As North Korea vociferously condemns the US and the United Nations after the Security Council passed yet another round of sanctionsagainst the restive regime, Russia is continuing to test ICBMs in preparation for a violent conflict on the neighboring Korean Peninsula while simultaneous calling for both sides to seek mediation.
Last night, Russia’s Strategic Missile Force tested the RS-12M Topol intercontinental ballistic missile (ICBM) at the Kapustin Yar practice range in the southern Astrakhan Region, the TASS News Agency reported Tuesday.
“On December 26, 2017, a combat team of the Strategic Missile Force test-fired an RS-12M Topol intercontinental ballistic missile from the Kapustin Yar state central combined arms training range in the Astrakhan Region,” Russia’s Defense Ministry said.
“The launch was aimed at testing perspective armament for intercontinental ballistic missiles,” the ministry said.
“During the tests, specialists obtained experimental data that will be used in the interests of developing effective means of overcoming anti-ballistic missile defense and equipping the perspective grouping of Russian ballistic missiles with them,” the Defense Ministry said.

This post was published at Zero Hedge on Dec 26, 2017.

26/12/17: U.S. Wars Budgets: More Lessons Never Learned

An interesting report on the official accounts for war-related spending in the U. S. is available here: Which is, of course, a massive under-estimate of the full cost of 2001-2017 wars to the U. S. taxpayers.
It is worth remembering that war-related expenditures are outside discretionary budgetary allocations (follow links here: And you can read more here: The problem, as I repeatedly pointed out, is that no one can tell us what exactly – aside from misery, failed states, collapsed economies, piles of dead bodies etc – did these expenditures achieve, or for that matter what did all the adventurous entanglements the U. S. got into in recent year deliver? In Afghanistan, Libya, Yemen and Syria, in Pakistan and Sudan, in Ukraine, in Somalia and Egypt. The sole bright spot on the U. S. ‘policy horizon’ is Kurdistan. But the problem is, the U. S. has been quietly undermining its main ally in the Syria-Iraq-Turkey sub-region in recent years. In South China Seas, Beijing is fully running the show, as multi-billion U. S. hardware bobbles up and down the waves to no effect. In North Korea, a villain with a bucket of uranium is in charge, and Iran is standing strong. In its historical backyard of Latin America, the U. S. is now confronting growing Chinese influence, while losing allies.

This post was published at True Economics on Tuesday, December 26, 2017.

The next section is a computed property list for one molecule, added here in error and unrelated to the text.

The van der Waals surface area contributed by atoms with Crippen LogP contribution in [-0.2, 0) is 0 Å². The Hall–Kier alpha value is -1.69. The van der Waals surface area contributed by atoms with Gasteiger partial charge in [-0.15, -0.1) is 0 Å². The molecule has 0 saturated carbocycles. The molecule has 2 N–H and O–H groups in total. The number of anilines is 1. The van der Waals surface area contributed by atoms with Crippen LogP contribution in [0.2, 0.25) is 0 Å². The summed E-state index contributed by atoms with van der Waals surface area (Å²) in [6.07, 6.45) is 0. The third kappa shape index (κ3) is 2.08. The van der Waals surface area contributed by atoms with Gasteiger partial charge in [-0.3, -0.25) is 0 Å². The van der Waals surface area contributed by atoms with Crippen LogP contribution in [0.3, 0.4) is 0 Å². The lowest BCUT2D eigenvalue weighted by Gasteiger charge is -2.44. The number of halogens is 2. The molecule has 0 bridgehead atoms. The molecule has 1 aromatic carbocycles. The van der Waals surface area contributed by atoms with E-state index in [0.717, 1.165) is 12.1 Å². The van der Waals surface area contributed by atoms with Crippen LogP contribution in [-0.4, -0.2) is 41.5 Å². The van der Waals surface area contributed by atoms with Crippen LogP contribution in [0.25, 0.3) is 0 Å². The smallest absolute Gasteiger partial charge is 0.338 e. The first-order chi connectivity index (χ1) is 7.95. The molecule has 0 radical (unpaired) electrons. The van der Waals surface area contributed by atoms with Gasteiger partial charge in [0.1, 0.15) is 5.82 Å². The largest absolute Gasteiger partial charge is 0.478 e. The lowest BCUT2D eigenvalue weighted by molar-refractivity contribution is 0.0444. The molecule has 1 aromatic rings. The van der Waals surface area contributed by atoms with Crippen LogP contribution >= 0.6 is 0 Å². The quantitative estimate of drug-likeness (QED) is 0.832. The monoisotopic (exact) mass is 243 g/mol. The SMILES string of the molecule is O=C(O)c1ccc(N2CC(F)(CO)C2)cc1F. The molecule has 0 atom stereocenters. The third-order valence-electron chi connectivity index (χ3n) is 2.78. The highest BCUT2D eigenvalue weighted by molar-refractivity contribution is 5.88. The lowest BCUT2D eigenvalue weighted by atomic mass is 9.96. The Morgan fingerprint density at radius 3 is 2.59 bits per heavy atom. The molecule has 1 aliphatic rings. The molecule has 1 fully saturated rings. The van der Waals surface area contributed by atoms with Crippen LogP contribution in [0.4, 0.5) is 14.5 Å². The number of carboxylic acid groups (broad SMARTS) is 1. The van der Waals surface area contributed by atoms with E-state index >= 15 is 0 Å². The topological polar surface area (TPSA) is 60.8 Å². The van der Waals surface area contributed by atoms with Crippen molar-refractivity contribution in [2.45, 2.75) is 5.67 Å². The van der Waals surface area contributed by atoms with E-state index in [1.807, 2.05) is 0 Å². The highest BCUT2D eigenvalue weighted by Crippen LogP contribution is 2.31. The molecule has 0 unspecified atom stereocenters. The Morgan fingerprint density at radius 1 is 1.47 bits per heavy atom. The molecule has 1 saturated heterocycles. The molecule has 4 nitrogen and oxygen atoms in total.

Balloons & Flash Drives: How A Private Organization Is Trying To Incite Rebellion In North Korea

Authored by Anders Hagstrom via The Daily Caller,
The U. S.-based Human Rights Foundation (HSF) has worked with North Korean defectors to smuggle flash drives and other tools into their dictatorial homeland to counter the regime’s propaganda throughout 2017.
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HSF director Alex Gladstein claims that his organization has successfully smuggled up to 10,000 flash drives into the country containing documentaries countering state narratives, according to The Telegraph.

This post was published at Zero Hedge on Dec 26, 2017.

‘Prepare For a Big Ass Fight’ U.S. General Tells Marines ‘There’s A War Coming’

As much of the world celebrates the Christmas Holiday, it’s business as usual on the geo-political front. And as we have repeatedly warned in recent years, numerous countries including military super powers Russia and China are actively mobilizing their armies for a widespread armed conflict.
With North Korean leader Kim Jong Un vowing this weekend to never give up his nuclear ambitions and President Trump having made it clear that the United States will not allow the North to possess nuclear weapons capable of striking America, it appears that confrontation is inevitable.
Further signaling what may come to pass in 2018 is General Robert Neller, who spoke to Marines in Europe during his annual Christmas tour:
Neller emphasized to the Marines that they should remain ready to fight at all times, predicting a ‘big-ass fight’ on the horizon.
‘I hope I’m wrong, but there’s a war coming,’ Neller said. ‘ … You’re in a fight here, an informational fight, a political fight, by your presence.’

This post was published at shtfplan on December 25th, 2017.

North Korea Declares New Sanctions An “Act Of War,” Refuses To Ever Abandon Its Nukes

North Korea strongly rejected the latest United Nations sanctions resolution, calling it an ‘act of war’ against the rogue regime.
The U. N. Security Council unanimously decided Friday to impose tougher sanctions on North Korea in response to the North’s test of a new intercontinental ballistic missile that some experts suggest can range the entire continental U. S.
Resolution 2397 bans nearly 90 percent of North Korea’s refined petroleum imports and sets new restrictions on other essential imports, such as heavy machinery.
The punitive resolution also demands the repatriation of North Korean workers generating funds for the regime abroad and puts greater pressure on North Korean shipping.
Pyongyang called on the U. S. and its international partners to ‘wake up from its pipe dream of our country giving up nuclear weapons’ and learn to ‘co-exist with the country that has nuclear weapons.’

This post was published at Zero Hedge on Dec 24, 2017.